Re: sampi et al. (was: A funny linguistic subway experience &c)
|From:||John Cowan <jcowan@...>|
|Date:||Thursday, December 7, 2000, 21:45|
Raymond Brown wrote:
> My own feeling is that sampi could be used for transcription purposes;
That sounds right. One could make an archaic-Greek font to represent
a consistent set of archaic glyphs, while using the same character
codes. Then a mere font change would change the text from palaeographic
to readable. :-)
> But if Unicode does not include all the forms that palaeographers would be
> interested in (and probably that is asking for too much), what do
> palaeographers do when they need to use such forms in electronic media?
Either use archaic fonts as described above, or more often, graphical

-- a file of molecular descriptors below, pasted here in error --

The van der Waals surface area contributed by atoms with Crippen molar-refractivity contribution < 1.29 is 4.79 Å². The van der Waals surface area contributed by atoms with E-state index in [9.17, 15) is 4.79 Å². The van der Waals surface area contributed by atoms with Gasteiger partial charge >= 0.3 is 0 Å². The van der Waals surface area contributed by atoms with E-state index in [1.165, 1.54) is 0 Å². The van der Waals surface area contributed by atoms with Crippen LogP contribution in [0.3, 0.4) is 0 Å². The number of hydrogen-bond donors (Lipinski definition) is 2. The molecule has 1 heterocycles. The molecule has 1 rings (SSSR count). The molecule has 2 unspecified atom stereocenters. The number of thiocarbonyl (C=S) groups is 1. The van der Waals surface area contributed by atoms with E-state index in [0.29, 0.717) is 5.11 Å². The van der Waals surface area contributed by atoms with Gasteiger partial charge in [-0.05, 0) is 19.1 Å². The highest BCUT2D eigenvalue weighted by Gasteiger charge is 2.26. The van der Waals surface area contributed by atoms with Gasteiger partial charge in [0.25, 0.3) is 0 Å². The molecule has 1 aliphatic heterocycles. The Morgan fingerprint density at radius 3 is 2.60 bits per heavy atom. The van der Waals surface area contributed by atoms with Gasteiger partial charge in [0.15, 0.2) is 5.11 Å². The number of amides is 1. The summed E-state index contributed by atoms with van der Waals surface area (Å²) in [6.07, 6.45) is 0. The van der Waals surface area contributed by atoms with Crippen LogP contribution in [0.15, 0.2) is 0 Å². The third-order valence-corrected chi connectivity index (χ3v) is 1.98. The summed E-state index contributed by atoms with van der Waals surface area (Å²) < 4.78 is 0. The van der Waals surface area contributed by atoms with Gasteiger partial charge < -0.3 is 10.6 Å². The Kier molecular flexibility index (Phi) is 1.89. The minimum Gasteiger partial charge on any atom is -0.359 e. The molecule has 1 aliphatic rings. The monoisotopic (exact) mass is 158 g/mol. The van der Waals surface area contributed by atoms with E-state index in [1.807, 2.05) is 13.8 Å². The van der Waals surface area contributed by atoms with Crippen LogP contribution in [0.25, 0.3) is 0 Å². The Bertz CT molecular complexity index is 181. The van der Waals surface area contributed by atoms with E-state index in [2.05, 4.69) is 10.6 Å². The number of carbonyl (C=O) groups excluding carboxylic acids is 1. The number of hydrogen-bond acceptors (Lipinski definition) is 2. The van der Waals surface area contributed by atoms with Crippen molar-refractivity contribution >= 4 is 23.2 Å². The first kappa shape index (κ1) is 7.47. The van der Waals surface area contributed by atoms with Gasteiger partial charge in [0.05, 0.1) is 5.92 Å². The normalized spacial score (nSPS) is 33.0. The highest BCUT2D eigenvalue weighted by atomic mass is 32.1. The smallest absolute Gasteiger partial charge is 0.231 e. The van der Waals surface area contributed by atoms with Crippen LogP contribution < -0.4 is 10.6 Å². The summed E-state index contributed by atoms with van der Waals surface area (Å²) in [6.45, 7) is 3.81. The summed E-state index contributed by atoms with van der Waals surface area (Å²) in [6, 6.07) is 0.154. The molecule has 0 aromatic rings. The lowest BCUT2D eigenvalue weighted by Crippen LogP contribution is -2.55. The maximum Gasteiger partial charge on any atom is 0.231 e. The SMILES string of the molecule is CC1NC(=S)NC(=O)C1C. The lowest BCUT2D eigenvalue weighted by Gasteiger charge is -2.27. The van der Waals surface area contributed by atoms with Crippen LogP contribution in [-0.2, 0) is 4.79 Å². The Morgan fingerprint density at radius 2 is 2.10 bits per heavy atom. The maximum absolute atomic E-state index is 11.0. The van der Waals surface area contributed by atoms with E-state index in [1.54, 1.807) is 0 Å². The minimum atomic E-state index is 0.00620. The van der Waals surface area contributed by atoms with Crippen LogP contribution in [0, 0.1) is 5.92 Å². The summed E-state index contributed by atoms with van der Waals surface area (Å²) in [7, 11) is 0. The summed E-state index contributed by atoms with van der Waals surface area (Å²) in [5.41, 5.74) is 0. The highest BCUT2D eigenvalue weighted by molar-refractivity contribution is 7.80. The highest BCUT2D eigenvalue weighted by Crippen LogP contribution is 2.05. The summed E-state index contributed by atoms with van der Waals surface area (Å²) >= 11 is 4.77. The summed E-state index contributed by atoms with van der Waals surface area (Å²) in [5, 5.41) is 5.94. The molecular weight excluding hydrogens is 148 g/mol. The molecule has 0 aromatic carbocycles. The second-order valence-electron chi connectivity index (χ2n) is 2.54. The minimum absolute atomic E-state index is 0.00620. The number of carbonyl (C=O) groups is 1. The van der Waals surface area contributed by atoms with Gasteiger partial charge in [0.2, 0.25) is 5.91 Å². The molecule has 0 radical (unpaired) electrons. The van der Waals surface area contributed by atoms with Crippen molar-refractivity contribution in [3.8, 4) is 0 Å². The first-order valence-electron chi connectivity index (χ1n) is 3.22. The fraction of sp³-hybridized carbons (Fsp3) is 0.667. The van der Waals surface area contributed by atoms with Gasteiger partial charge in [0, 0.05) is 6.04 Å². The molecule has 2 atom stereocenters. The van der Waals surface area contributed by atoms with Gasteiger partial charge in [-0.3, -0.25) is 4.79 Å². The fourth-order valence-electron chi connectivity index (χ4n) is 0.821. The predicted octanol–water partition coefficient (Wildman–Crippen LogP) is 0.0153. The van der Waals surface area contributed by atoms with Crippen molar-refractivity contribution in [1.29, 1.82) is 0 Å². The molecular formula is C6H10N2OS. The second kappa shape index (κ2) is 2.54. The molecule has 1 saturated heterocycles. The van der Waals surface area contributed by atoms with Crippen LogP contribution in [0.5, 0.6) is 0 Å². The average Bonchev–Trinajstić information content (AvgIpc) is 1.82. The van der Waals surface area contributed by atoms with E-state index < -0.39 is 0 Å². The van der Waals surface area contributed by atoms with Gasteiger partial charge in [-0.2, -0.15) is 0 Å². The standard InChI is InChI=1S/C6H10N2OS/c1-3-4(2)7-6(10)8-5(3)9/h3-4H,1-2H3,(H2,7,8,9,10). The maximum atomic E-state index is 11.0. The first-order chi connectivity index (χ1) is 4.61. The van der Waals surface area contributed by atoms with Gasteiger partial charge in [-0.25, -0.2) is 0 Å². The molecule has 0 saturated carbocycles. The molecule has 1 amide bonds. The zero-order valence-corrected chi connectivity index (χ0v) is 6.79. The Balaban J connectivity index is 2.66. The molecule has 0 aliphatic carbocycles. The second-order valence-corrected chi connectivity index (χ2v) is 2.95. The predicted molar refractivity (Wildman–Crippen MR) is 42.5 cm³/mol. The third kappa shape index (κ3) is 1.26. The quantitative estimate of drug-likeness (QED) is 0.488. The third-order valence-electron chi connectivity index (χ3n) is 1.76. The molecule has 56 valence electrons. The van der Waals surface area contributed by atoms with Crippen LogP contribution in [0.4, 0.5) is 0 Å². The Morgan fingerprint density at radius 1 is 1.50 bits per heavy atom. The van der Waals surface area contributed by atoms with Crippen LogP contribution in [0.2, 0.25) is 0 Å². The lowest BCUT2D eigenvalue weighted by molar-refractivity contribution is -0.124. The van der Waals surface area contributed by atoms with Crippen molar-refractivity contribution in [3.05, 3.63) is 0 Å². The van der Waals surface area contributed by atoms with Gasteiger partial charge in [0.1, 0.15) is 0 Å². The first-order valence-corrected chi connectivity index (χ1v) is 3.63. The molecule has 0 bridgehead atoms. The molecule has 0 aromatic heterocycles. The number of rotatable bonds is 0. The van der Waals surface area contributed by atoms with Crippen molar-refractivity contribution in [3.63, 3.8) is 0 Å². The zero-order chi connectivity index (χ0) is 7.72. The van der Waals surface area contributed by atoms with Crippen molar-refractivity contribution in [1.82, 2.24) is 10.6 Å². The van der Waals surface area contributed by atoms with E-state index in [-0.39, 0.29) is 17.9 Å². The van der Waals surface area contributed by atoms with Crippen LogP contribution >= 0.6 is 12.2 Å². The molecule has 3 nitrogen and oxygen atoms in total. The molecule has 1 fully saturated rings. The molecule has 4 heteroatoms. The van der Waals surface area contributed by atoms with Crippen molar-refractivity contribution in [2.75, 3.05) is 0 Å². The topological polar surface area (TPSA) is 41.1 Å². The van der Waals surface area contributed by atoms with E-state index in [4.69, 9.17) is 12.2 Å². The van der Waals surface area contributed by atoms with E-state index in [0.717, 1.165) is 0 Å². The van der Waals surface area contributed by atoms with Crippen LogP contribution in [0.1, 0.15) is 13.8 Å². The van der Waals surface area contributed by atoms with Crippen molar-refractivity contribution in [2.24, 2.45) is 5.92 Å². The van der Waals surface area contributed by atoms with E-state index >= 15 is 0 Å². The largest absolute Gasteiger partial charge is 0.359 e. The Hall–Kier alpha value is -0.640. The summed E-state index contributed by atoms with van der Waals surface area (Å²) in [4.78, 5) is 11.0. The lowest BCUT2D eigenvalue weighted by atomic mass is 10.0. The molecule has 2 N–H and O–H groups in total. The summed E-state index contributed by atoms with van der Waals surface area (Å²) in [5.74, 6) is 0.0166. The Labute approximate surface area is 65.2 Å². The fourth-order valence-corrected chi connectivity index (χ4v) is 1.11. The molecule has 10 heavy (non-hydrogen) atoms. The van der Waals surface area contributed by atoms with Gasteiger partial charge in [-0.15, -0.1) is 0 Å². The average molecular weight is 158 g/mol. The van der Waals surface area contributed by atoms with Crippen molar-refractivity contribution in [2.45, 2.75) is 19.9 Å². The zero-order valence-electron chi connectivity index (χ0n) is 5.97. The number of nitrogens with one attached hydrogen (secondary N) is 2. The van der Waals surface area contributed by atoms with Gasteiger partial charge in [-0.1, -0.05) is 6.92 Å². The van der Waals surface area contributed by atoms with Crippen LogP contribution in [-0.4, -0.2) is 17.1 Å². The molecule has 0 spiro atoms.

representations of entire documents.
> Or should there be Unicode norms for the (main) different local alphabets
> used amomg the ancient Greeks before the standard Ionian alphabet replaced
> them when Koine replaced the local dialects?
Not unless they are structurally different from standard Greek script. If
there are distinct letters that are not in standard Greek, then let me know.
Currently Coptic is also unified with Greek (except for the six Coptic-specific
letters shei, fei, khei, hori, gangia, shima, dei); some people (including
me) think that was a mistake, and that Coptic should receive its own block
of Unicode characters. Gothic OTOH is definitely not going to be unified
with Greek, despite its distinctly Greek-manuscript-ish appearance.
There is / one art || John Cowan <jcowan@...>
no more / no less || http://www.reutershealth.com
to do / all things || http://www.ccil.org/~cowan
with art- / lessness \\ -- Piet Hein